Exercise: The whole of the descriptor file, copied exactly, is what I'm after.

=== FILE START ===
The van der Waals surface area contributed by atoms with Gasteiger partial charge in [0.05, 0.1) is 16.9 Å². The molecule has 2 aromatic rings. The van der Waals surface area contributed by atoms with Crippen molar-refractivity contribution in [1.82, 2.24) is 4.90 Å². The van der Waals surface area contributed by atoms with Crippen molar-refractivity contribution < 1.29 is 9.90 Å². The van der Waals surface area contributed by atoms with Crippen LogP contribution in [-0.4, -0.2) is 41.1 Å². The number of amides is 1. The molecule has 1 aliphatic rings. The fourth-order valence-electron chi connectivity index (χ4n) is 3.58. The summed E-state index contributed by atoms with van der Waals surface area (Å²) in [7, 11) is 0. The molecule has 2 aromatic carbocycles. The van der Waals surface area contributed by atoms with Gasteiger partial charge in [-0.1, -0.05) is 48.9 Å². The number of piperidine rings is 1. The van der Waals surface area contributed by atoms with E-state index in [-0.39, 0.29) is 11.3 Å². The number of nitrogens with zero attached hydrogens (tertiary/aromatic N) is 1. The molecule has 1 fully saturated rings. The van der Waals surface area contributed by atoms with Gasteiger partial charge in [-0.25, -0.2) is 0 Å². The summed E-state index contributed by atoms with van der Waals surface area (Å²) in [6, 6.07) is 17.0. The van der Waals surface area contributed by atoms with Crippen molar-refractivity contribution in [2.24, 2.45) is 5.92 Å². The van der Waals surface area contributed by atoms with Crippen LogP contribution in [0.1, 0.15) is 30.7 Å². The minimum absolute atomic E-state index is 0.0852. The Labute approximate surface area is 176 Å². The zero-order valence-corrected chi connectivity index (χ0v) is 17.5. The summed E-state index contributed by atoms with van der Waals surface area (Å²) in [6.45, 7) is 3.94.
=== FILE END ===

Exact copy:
The van der Waals surface area contributed by atoms with Gasteiger partial charge in [0.05, 0.1) is 16.9 Å². The molecule has 2 aromatic rings. The van der Waals surface area contributed by atoms with Crippen molar-refractivity contribution in [1.82, 2.24) is 4.90 Å². The van der Waals surface area contributed by atoms with Crippen molar-refractivity contribution < 1.29 is 9.90 Å². The van der Waals surface area contributed by atoms with Crippen LogP contribution in [-0.4, -0.2) is 41.1 Å². The number of amides is 1. The molecule has 1 aliphatic rings. The fourth-order valence-electron chi connectivity index (χ4n) is 3.58. The summed E-state index contributed by atoms with van der Waals surface area (Å²) in [7, 11) is 0. The molecule has 2 aromatic carbocycles. The van der Waals surface area contributed by atoms with Gasteiger partial charge in [-0.1, -0.05) is 48.9 Å². The number of piperidine rings is 1. The van der Waals surface area contributed by atoms with E-state index in [-0.39, 0.29) is 11.3 Å². The number of nitrogens with zero attached hydrogens (tertiary/aromatic N) is 1. The molecule has 1 fully saturated rings. The van der Waals surface area contributed by atoms with Gasteiger partial charge in [-0.25, -0.2) is 0 Å². The summed E-state index contributed by atoms with van der Waals surface area (Å²) in [6, 6.07) is 17.0. The van der Waals surface area contributed by atoms with Crippen molar-refractivity contribution in [2.24, 2.45) is 5.92 Å². The van der Waals surface area contributed by atoms with Crippen LogP contribution in [0.1, 0.15) is 30.7 Å². The minimum absolute atomic E-state index is 0.0852. The Labute approximate surface area is 176 Å². The zero-order valence-corrected chi connectivity index (χ0v) is 17.5. The summed E-state index contributed by atoms with van der Waals surface area (Å²) in [6.45, 7) is 3.94.